The Mason City Globe-Gazette from Mason City, Iowa on August 20, 1952 · Page 2
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The Mason City Globe-Gazette from Mason City, Iowa · Page 2

Mason City, Iowa
Issue Date:
Wednesday, August 20, 1952
Page 2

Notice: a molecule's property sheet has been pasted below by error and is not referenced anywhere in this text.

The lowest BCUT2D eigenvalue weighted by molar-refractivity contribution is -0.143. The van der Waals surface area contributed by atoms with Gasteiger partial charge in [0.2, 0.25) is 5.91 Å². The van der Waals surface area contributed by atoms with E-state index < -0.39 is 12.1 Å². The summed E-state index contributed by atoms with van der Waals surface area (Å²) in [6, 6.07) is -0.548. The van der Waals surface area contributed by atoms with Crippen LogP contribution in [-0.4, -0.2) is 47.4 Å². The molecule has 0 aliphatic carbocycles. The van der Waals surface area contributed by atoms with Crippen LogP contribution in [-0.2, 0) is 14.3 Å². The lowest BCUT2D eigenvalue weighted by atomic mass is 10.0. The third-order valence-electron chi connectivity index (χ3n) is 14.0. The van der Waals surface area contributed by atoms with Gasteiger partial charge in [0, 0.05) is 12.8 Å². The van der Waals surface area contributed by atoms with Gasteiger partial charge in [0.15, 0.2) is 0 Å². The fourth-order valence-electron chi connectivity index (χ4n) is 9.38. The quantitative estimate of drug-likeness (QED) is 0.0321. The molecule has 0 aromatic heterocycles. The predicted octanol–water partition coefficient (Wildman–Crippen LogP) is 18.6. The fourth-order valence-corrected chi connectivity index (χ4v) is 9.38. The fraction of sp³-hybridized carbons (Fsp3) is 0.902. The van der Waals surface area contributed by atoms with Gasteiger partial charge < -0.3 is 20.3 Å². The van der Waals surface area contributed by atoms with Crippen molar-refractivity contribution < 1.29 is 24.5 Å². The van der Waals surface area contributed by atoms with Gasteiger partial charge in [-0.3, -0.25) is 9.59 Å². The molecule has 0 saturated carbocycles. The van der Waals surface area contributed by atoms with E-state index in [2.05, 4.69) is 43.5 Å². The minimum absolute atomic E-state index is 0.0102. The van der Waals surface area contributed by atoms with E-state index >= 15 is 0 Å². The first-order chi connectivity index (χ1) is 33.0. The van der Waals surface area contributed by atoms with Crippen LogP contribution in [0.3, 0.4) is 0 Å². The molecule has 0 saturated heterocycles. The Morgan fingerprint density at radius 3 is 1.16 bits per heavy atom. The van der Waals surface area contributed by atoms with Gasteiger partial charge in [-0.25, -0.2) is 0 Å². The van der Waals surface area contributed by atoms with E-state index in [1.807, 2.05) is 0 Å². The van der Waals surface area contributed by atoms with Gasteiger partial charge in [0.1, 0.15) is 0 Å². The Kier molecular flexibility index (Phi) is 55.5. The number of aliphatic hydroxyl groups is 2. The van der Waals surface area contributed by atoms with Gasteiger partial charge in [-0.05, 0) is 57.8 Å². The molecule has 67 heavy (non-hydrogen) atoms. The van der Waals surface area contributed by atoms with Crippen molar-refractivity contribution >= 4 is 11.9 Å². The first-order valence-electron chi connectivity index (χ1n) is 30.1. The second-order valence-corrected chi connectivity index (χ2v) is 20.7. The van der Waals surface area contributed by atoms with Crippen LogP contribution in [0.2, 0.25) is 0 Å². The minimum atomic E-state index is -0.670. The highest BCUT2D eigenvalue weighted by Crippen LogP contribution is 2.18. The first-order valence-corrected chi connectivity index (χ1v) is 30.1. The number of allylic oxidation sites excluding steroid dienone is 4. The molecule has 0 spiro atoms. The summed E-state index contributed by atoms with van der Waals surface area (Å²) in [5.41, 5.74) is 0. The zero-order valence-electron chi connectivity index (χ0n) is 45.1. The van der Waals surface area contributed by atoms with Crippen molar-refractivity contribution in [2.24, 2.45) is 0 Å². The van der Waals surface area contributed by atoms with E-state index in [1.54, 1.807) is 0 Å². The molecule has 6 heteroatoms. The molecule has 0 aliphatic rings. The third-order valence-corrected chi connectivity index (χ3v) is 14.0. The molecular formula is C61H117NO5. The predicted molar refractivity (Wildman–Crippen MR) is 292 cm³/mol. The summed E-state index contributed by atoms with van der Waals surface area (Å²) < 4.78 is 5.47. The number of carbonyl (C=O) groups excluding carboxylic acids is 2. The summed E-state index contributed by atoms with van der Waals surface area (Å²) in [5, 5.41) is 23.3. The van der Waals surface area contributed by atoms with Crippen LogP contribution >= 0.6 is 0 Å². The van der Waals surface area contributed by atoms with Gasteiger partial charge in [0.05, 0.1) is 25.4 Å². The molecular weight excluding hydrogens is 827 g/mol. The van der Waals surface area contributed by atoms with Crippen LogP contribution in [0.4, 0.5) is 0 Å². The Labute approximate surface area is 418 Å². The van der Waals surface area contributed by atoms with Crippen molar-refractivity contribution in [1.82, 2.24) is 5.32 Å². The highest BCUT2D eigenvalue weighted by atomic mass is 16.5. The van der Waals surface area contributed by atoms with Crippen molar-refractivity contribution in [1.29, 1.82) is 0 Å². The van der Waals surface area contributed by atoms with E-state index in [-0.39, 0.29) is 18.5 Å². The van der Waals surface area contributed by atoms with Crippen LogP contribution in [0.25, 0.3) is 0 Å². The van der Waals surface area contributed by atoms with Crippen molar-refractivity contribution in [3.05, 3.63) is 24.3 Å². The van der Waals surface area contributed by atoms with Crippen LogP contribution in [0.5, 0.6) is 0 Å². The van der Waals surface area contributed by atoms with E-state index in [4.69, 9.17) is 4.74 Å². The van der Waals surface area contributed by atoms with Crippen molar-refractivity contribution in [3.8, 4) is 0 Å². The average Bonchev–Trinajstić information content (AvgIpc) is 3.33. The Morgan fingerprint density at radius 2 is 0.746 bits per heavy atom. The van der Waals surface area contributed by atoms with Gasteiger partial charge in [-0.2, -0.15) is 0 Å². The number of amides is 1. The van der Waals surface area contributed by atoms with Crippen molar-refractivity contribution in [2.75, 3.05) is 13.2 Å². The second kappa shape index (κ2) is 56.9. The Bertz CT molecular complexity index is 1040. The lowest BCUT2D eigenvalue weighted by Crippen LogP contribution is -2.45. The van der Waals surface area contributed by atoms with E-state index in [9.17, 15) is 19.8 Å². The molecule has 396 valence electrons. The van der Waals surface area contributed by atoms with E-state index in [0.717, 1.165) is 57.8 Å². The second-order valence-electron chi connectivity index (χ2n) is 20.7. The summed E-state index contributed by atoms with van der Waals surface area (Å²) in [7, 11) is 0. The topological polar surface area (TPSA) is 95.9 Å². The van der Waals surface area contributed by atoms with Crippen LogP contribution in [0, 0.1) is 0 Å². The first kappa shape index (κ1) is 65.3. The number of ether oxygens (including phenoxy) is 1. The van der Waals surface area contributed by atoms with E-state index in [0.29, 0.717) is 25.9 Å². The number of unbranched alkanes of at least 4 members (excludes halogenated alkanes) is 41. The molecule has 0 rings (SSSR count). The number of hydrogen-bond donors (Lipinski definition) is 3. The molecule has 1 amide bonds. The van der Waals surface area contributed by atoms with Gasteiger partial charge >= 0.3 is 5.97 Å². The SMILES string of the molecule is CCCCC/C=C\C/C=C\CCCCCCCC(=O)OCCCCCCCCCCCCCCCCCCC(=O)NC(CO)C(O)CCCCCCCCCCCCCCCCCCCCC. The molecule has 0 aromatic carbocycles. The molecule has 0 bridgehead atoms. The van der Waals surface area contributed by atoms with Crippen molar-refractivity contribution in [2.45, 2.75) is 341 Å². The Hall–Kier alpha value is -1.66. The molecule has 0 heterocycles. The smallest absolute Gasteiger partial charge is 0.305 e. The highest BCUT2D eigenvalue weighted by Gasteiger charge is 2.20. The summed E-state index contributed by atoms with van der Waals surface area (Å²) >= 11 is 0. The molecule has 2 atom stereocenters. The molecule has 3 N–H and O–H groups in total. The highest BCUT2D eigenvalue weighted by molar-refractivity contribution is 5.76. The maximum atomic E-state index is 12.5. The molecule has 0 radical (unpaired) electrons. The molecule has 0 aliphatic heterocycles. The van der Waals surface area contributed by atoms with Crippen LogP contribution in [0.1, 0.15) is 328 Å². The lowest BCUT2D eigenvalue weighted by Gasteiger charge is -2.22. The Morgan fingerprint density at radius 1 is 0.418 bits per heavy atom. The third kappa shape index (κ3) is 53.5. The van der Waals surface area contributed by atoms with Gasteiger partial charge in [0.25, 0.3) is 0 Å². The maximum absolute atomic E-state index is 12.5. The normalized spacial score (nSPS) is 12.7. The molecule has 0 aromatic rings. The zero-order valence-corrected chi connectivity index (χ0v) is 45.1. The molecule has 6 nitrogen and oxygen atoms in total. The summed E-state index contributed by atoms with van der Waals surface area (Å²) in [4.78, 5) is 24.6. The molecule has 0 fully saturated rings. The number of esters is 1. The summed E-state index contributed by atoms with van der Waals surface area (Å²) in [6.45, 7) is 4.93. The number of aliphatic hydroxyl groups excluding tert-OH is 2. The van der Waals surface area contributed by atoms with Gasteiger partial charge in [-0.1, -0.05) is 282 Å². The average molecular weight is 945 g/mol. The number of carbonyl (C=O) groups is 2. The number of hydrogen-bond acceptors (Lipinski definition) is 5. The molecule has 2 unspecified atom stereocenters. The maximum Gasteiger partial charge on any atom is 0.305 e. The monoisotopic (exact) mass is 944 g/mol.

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2 . AUB. 20, 1952 M»»on CHjr C.totir-r.aitUt, Mi ion (-11;, J». Fire Razes Dairy Barn .4;, at Lake CLEAR LAKE-- Fire caused by lighlning early Wednesday morning; destroyed the large dniry barn on the Fred Fredrickson acreage just east of the Clear Lake city limits,, ' : . ' _ ; · : . ; . · ; . . . . · . · ..;;' The loss in addition to (he barn which bilriieti to the ground Jnchxl- ed^^hay, whlch^fillcd nearly three'- fourlhs of the 'mow nrul belonging lo : C. C, Dawson; about 350 pullets, capons nnd hens, and n do/en registered, pedigreed dogs. ftlrs, Fredrickson had released Iho. dogs from their kennels nnd It is [believed they ran into the burning, b u i l d i n g ns none of them could be found Wednesday morning. The lightning severed elcctrienl service, shutting off the dloclric pump so thai water to fight tlic fire hnd to be hauled in milk cans from Ihc Bisgrove diiiry farm nearby. Clear Lake Volunteer f i r e m e n : saved a s m a l l e r b a r n ' within 12 feet of the. b u r n i n g building. A complete estimate of the loss cq\ild not be determined Wednesday morning. Discrepancies, in Bank Audit Stand St $132,000 Now * ·pIERKS, /rk. M-- Discrepancies iri'tho books nt the Bank of Dicrk.s now iolnl $132,000, Slate Bank Com- inifesioncr Ed 1, ^McICInicy snld m; tlfo suidit of the firm's shortage continued Wednesday. JlilcKinlcy said some of Ihc mon- · *y\ might be accounted for during . · · ' ; . ; ' " . · ; , ' AT WJrejihoio HOB - S M I T H TAKES A BRIDE--"Robert L. Smith, Ihc Miclcllcburtf, Pa. youth who lost both a'rtriH and Ictf.s in Ko- rcari'ifitfhUMj?,'comes down I ho aisle of the little chapel at Fort Lincoln cemetery in Washington with his pretty bride. Bob, 22, nil four limba in November, 1D50, nftor being wounded in one arm and suffered frostbite. the remainder of Ihc investigations, Meanwhile, Mrs, Opnl Simming- lon, the assistant cashier of t, h e little bank for the past 3 2 ' y e a r s , was reported under a doctor's cure, , She was arraigned Monday' at Hot Springs, Ark., on a · federal clinrge of " m a k i n g ' false entries. She was released In $7,500 liont!. I ' ' / (INtUNT.MM MUSH UUMU KEEPS WHITE HOUSES WHITE . . . FOR Y E A R S 1 Fn mous Du Ponf-lO" Is rich lit l i t t i n i t i m dioxide , . . whitest ot nil p n 1 n t pigments. Keeps houses looking "freshly painted" season niter h'ard season, yenr lifter year. '1'ry Dii"'Pont "40" on your house. BOOMHOWER HARDWARE Former Convict Admits Robberies CLINTON 1/H--A 22-ycnr-old former convict admitted in signed statements Wednesday Hint he he!(; up and robbed two Clinton business plnce.s Tuesday night. Officers s a i d - t h e prisoner, Carl Dclbert Harms, 22, of Hock Falls ., would be brought into m u n i court for appearance on a f o r m a l charge of armed robbery His companion, Donal Les Eng lish, 3(5, of Mntiimora, Mich., like Harms a parolee from Idaho Slat Pcnilcnlinry, ulso h a s b e e n charged with armed robbery. Chicken Thieves Rob Ldkbta Woman Again LAKO'i'A--Chicken, thieves n g n i n visited Dorothy Koppen, clnughtc of M r . and Mrs, P. L. Koppen nnd took .55 hybrid While Rocl hens from n locked henhouse an some pullols from a locked brood er house. On Oct. 29 liist yea they slolo over 70 of the sa'm breed. -On.'Aug. 22, JB'18, thoy siol 200 Leghorns. .The .sheriff', is in vcstlgating Ihis case. E D I T O R D I E S KANSAS CITY 1/11 -- Henry J Ilasltpll, 78, c(!\lor of t h e . Krinsa City Star, died Wednesday, i mcinber of the Star's s t u f f 5 years, Hnskcll been me director o the DcUlnriHl page in 1010 and ha been editor since.1028. FREE DEMONSTRATION INTERIOR WALL Negotiations in Rail, Coal Labor Battles Meat Conferences Still Deadlocked By UMTED PRESS Negotiators sat down Wednesday i try to h a m m e r out agreements t two railroad disputes and hard oal' contract talks. Other major labor news : was bong made across the conference ible and not on the picket line, ul strikes loomed in the f a r m ·|Uipmont, shipbuilding and meat ncking industries. Washington Meeting The Federal Mediation Board .immoncd representatives of the cw York Central Railroad and iroc rail brotherhoods to a morn- meeting in Washington after onfercnccs T u e s d a y failed to ring agreement over 58 union riovajiccs. Mediators were hopeful of a reak in the dispute between the ne, and the Brotherhood of Loco- notive Firemen, Brotherhood of -ocomoUve Engineers a n d t h e rder of 'Railway "Conductors. R a i l Union* Seventeen non-operating r a i l nlons scheduled a meeting in anther VVashington conference room discuss strategy in their al- cmpt to win a full union shop lause in contracts with the rail- oncls. The hard coal industry served oticc on the United Mine Workers nat more coal must be dug if ic workers are to receive a raise. The UM.W and the anthracite op- rators are meeting in New York n an attempt to write a new work onlract. Unconfirmed reports in- iicatccl that the miners want a iaily wage boost of about $1.65 anc six-hour "portal-lo-portal" work Ifiy. "PorUl-to-Portai" H a r d - c o a l miners now work a seven-hour "porlaMo-portal" da it an average wage of $15.68. The independenl Farm Equip merit Workers Union scheduled a nceling with "International Harves ter Co. after announcing that fe\ workers in s i x of 10 Harveslc plants had voted to strike unlcs. conlracl demands were met. CIO United Packinghouse Work ers 'continued its long round o fruitless talks with the "Big Four' if. the meat pnckiiig industry -Armour Co., Swift Co., Wilson Co. a n d . C u d a h y . Contracts .will all four f i r m s have expired and , week' nnd a halt of negotialion liavc failed lo produce new agree mcnls. Woman Dies/ 2 Injured in Auto Upset EMMETSBURG -- One person as killed a n d ' t w o hospitalized /hen the car in which they were ding blew a tire and went out of onlrol on Highway 18 about four nd one-half 'miles west of here ite Tuesday - afternoon^ Mrs. Matilda Marshall, 61, of hippewa Falls, Wis., who was idirig alone in the back seat, was tiled and her husband, George If. l a r s h a j l , 63, hospitalized with minor injuries'.' ' j · Driver of the car, Mrs. Jean S. ale'en, 56, of Minneapolis, a ousin of Mr. Marsha!!, .received minor injuries and was also taken J the Palo Alto Memorial Hos- ital here. The .Marshalls and Mrs! Dalcen ad jdst turned off Highway 17 nd were going cast on Highway 8 when the left rear tire blew ut. Mrs. Daleen apparently lost onlrol of the car which went on the south sholdder, across the oad into a ditch on the north ide and turned over. They were n their way to Exira, to attend ho funeral of Mrs. Daicen's sis- er. Mrs. Marshall's body was taken o the Martin Funeral Home here. PAINT! · Redi-mixed--easy to use · Apply with brush or roller · Dries amazingly fast · Extra washable--scrubbable · Uniform, velvety sheen · Many smart exciting colors Here's the paint everyone is talking about . . . . the paint which makes interior decorating so easy and BO much fun. Made with emulsified synthetic rubber. Sateen provides' a beautiful^ durable finish to the interior surfaces over which il is used. Almost anyone , can apply it with brush or roller. It is economical to use . . . economical to maintain. Gallon Quart $ 4.95 $ 1.55 The A b o v e Prices Include All Colors. NO ADVANCE IN PRICE FOR DECORATOR COLORS! COME IN AND SEE OUR FREE DEMONSTRATION SHEPHERD'S PAINT WALLPAPER 27 First S.E. Phone 1362 MASON CITY'S MOST COLORFUL ADDRESS Publishers Buy Spencer Paper SPENCER Ul'--The M. J. Me G i f f i n Newspaper Co. announce Wednesday il has sold the Sp'ence Daily Reporter to R. ft. Jackson publisher of the Reporter, an George H. Williams, publisher c the weekly Spencer Times. Jackson, -who has been assoc a l e d - w i t h the McGiffin ncwspa pers since .1937, had been publishc of the Spencer Daily Heportc since J a n . 1, 19'!9. Williams, for mcr publisher of Uie Reporter, ha owned and operated the Spencc Times since 1947. Fire Destroys Barn, Milk House and Hay ACKLEY--ITirc destroyed a larg barn on the John Johnson f a r m tw miles north of town, the loss in eluding more than 2,000 bales t hay, some oats and straw. Als burned was a m i l k house, 12 b M feet. Forty head of feeding ca lie were driven to safety from th b a r n . The milk house contained separator and cooling tank. Cousins New Bell President OMAHA 0?) -- Sanford B. Cousins, ice president and general mana- er of the Bell Telephone Labora- orics, Wednesday was elected resident of the five-state Norlh- vcstcrn Bell Telephone Company. Effective Sept. 1, he will succeet Eugene .T. McNecly, who has been lected vice president of the Amer- can Telephone and Telegraph ompany. Election of Cousins was bj Northwestern Bell's board of di rectors. Cousins ontered the Bell system shortly after graduating from Bow loin College, Brunswick, Me., in 1920. Since then he has held a variety of positions in the System n New York, Newark, Buffalo Albany, Syracuse, N. Y., and Bos ton. McNcely, a University of Mis souri graduate of 1922, becam Northwestern Bell's president in 1949. His previous assignments hac aecn in the St. Louis area and in New York, where he was assistan v i c .e president - personnel o AT T. . . Northwestern Bell operates in Nebraska, Iowa, Minnesota, Nort and South Dakota. Headquarter arc in Omaha, Gar Thefts v Point to South Dakota for Bank Bandit WATERVILLE, Minn. UP--Th search for a stocky bandit wh held up the Citizens State Ban with a sawcd-off shotgun centere in South Dakota Tuesday after series of car thefts indicated h f l e d ' t o w a r d the Black Hills. Three car thefts--reported in se quencc on ,a line leading wes across Minnesota Monday night-indicated the dark-cpmplexione bandit might be switching stole cars in an attempt to flee fron police. ^ The bandit got $2,360 in the firs bank robbery in Minnesota sine 19'18 Monday when he terrorize bank employes with the shotgu which had been concealed in shoe box. The first broadcast of electio results took place in 1920 whe station KDKA reported the Hare ing-Cox presidential results. Major Part of Corn in Roasting Ear Stage'Novv DES MOINES itf)-r Seventy-four . per.cent of Iowa's lotal corns acre-, age had reached the'roasting ear stage by -last Saturday, the Iowa. .Veather and Crop Bulietin reported ^Tuesday. - .. : This may be compared to 40 per cent byfAugKlS: last;year :'an4|31; per cent by Aug.!l9,'*J.950. ;in~ 1948; ihe record torn erop/yiear in JJoiy?, 61 per cent of the^rpp|had;reacheid the' roasting ear stag« 'by^Av t g; 14; Reports indicate; that'37''per*cent of the corn had reached, the soft dough stage by last Saturday. The greatest development has · been shown in the'East Central area and the Southern third of the state. On the Radio Beam W E D N E S D A Y ' N'lC.HT NETWORK HIGHLIGHTS AI1C--G::if) I.nne Kaiucr; 7:01) Mystery Thealen 1:30 The Top G u y : H:l« Rngue's ( i a l l e r y i 8:30 Mr. Treildenti !i:00 News of Tomorrow: 0:15 Dream Harbor. CDS--6:13 E d w a r d R. Murrnvri' 7:00 · Tl* MS Town; 7:SO Dr. Christian: 8:00 Johnny D o l l a r ) 8:30 Steve A l l e n ; il f):UU .FlghK. NBC--7:110 H a l l s of I v y ; 7:3(1 C.lldersleevei K:UU You Bet Your I . l f e i K:'.i(l Th» Hie Story: 11:00 lUrrlc Craie, Inspector: !i::W Meredith W l l l s o n . AP Wircphoto HELD IN VICE PROBE--Blonde Nancy Hawkins, a former model'whose previous appearances were marked by hiding from photographers, smiles as she faces the camera outside the district attorney's office in New York. Miss Hawkins is being held on $10,000 bail as a grand jury investigates a huge vice ring which started .with the arrest of Minot Jelke, an oleomargarine'heir. American Tells Experiences During Soviet Imprisonment BERLIN UP--Charles A. Noble,* naturalized American imprisoned 'or seven years by the Soviets, said rVednesday he was confinediin Red concentration camps in East Germany under inhumane conditions n which men "died like flies." The 60-year-old former Detroit, Mich., m a n , a native of Germany, told a press conference he was ;iven a mock trial one month before he was released July 4. A sentence of seven years--which he already had served--was imposed on charges of illegally entering the Soviet Zone of Germany, smuggling cameras out of Germany and supporting the Nazi economy by owning a camera factory in Dresden. Noble said he and his 20-year-old American-born son, John, were arrested without cause in 1945. The Noble family was caught in Dresden by the outbreak of war in 1939. They were there on a visit to Noble's native country. Noble was set free in East Be* lin last month but his son is stil! in Soviet captivity. He said neither of them ..was ever charged with any offense or brought to trial until just before his release. For the first 15 months of his imprisonment Noble said, he was kept in a small cell. s.o crbwdec with prisoners that it was. impossible to move or sleep .comfortably He said he was paralyzed with rheumatism because of the dampness. For one 15-day ; period, he s a i d , he was given nothing to eat After .15 months in the cellar of the Soviet secret police headquar ters in Dresden, Noble spent two Hey Gang! Look Here Something New! I B S . SCHOOL GLUB Just For Us School Kids... Yes Sir-ree Gang! Something new for School Kids of ALL AGES -A Club just lor you only. School kids can be members--school kids of all ages can become a member--grade school, junior high and high school. Here is how you can become a full fledged member now-We carry a complete stock of High Quality School Supplies, conveniently located for your shopping pleasure. In order to show you what we mean by our slogan "Quality At Moderate Cost," we are offering you the opportunity to earn spending money while going to school. Our club members receive CASH DIVIDENDS on all school supplies purchased at our store, come in and get your FREE membership card. This deal adds up to a buck a card, gang, so get yours now. Membership Expires May 31, 1953. ' 'ears* in the Muehlberg Concen- ration Camp, two years in Buchenwald and almost one year in Waldheim, he said. "Conditions were so horrible and n h u m a n e that it is not possible to describe them," he said in a voice choked with emotion. "Every day in Muehlbcrg prisoners died like flies. They carried them out every morning and bur- ed them in mass graves. Some days there were 50 dead, some days 60,-some days 70. "The prisoners were starving and they shouted in agony for bread." He said he spent all his captivity after Dresden in solitary'con- finement. "I think they arrested me be- cause'they thought I was an American spy and because of the huge American flag I flew from the roof of my home in Dresden. The flag could be seen all over Dresden and Germans who feared the Russians and American soldiers released from Nazi prisoner of war camps c a m e to the home for help. One day a Russian major visited me and told me to take the flag down. 1 refused and a few days later I was arrested along with John." · His wife and George went to Berlin after his arrest, he said. George then returned to the U. S., entered the Army and served in the Air Force in Germany. (FM On Air 3 p.m. to 10:15 p.m.) Mr Box Top . . (7:30 p.m.) Dr. Christian reveals behind-the-scenes workings of a great advertising company in, "Mr. Box Top," presented by Chescbrough. Johnny Dollar . . . (8:00 p.m.) Wrigley's Johnny Dollar gels mixed up with psychiatry and emotions when, he checks on "The. Edith Maxwell Matter." Baseball . . . (8:30 p.m.) Butt'r Topp Bakery Products presents Mason City Legionnaires at Spencer in one of the season's final games. ^TOWCt 9-t i Order Ph. 1977 u6ine66 "QUALITY AT MODERATE COST" G. A. "Gerry" Studer, General Manager 27 lit St. N. E. Mason City, Iowa Union Plans to Organize 2 Companies CHARLES CITY-A n a t i o n a l la bor relations bonrd field e x a m i n e r from-Region 18 will hold informal hearings aj the R a n k i n Sales plant a n d : t h e Capital Tobacco Corporation here Saturday, according to Glenn' Marrs, publicity director ol Local,]15, United Electrical, Radio and Machine Workers of America (Ind). Marrs said Tuesday the purpose of the meeting is to attempt to get the companies to agree to an election. 'Marrs said Ray C. Jenkins. NLRB field examiner, will conducl the hearing to be held between representatives of m a n a g c m c n l and the union at 9:30 a.m. at the, Rankin plant. A similar informal! meeting will be held at the Capital Tobacco Corporation at 10:30 a.m., Marrs said. Marrs also said that the union local has filed a petition with the NLRB lor an informal hearing regarding an election at the Rankin Sales plant at Cedar Falls. Local 115 for the past several weeks has been attempting to organize employes at both the Rankin Sales plant and the Capital Tobacco Corporation. Memories . . . (8:30 a:m.) Relax and rem- nisce each week day morning for 15 minutes of "Yesterday's Music," ponsored by Cool Spring. Markets . . (12:00) N u t rena presents five minules each noon of latest market reports of interest to everyone. Wednesday P.M. 5:01) N e w s anr! markets, Dtnijchbny Fccdf 5:1.1 Clear Lake Show .1::l).Ciirt Masaey Time. Alka-SelUcr '^t.l Barbershop Harmonies li:0ll I', r.. ft K. New, ( M l n t h a l l ) U:l,l Double Feature, Cool Spring 6:30 Spotltsht On a Star BMS E d w a r d R. iWurrow. H a m m ' s , CDt 7:00 Hcnrlhstone of the Death Squad 7:30 Dr. C h r i s t i a n . Chcsebrnugh »:fl» Johnny D o l l a r , Wrlgley 8:30 Steve Allen Sliow. CBS »:im Bob Trnut, Ne\r.l. Forrt. CBS 9:05 The l.B.C. Fights, CDS trt:0fl News. First Natnnal Hank 10: IK Siiorlj Camera, Globe-Gaictte 10:30 Easy Listening 10:J5 This 1 Believe 10:50 Evening Serenade 10:.V. It Hanpen.i Every D a y , TonI 11:00 CBS News 11:05 CBS Dance Band 12:00 Sign Off Thursday A. M. S:^0 Morning Tlmiser 5:55 News ( T c n n e y ) fi:00 Alornlni; Houscr B:l." f'nxbllt Serenade, Fotliilt Fred* K:'M F a r m Reporter. Slate Ilrand H.-n News.' Sfid-Contlncnt (Tenner) 7:00 Johnny r.ce Wills, General M l l l « 7:15 Musical Clock 7:311 NEW*; Cashu-ay l.«mbcr ~:lr Keep Time With Damon's X : I S Holsum H e a d l i n e s , Holsum Bread K:'.m Vr.slerday's Music. Cnol Snrlnir » : I S M j r « t c r y . M r l o l y . M. C. M e r c h a n t ! !):»0 Iliblc llroaScast. Radio Chapel » : I S Today In Osaj-e. Osace Merehant, n:l.i httchen Cluh, Tlrty Housp T r o d u c t J I O : I M I N e w s nljeril, J a c o b E . Decker 1 1 1 : 1 5 Hack to School, M. C. M e r c n a n t i I0::m Onnd Slam. Wonder CRS 10:1.) Home Town N e w s , Sldcles l l : n i l W e n d y U'arrrn. ens 1 1 : 1 5 DOUR Shcrwin Show !!: : ,'? J!.^" J"" 1 ' '» m - "·""«__rr»daet* Thursday P. M. J2:"0 News. Felco Feeds K e w ) Sli raul Institute ·i:«ln I t f l H n p Home, Alka-Seltzi-r. CrtS 2: IS Ilomr P a r t y , J M l l s h i i r y , CBS -Ml) "nine P a r l ) - , I.cver ISros. CHS - : . Dr. Mjloiir, Crlscn, CBS :t:IMI Arthur G o d f r e y Time, CHS ·r:M Phnp^l of the A i r . K e r . J. n. .ft 1:1.. Ma rtrkirn, Ojy.Iol, C«S TOP HONORS WEST UNION Wl--Top honors in the baby beef show at the 99th annual Fayette-County Fair went to David Kunkel of Oelwein who exhibited a Black Angus. John Arthaud, also of Oelwein, showed Ih'e reserve champion, a Hereford. KRJB MBS--DIAL 1490 Program Listings at 8:40 a.m.-11:55 a.m.-4:55 p.m. KSMN 1000 Watts Dial 1010 6:00 7:15 p.m. 11:00 A. M. FOREST CITY MELODY TIME Monday thru Saturday Presenttd by Forest City Merchants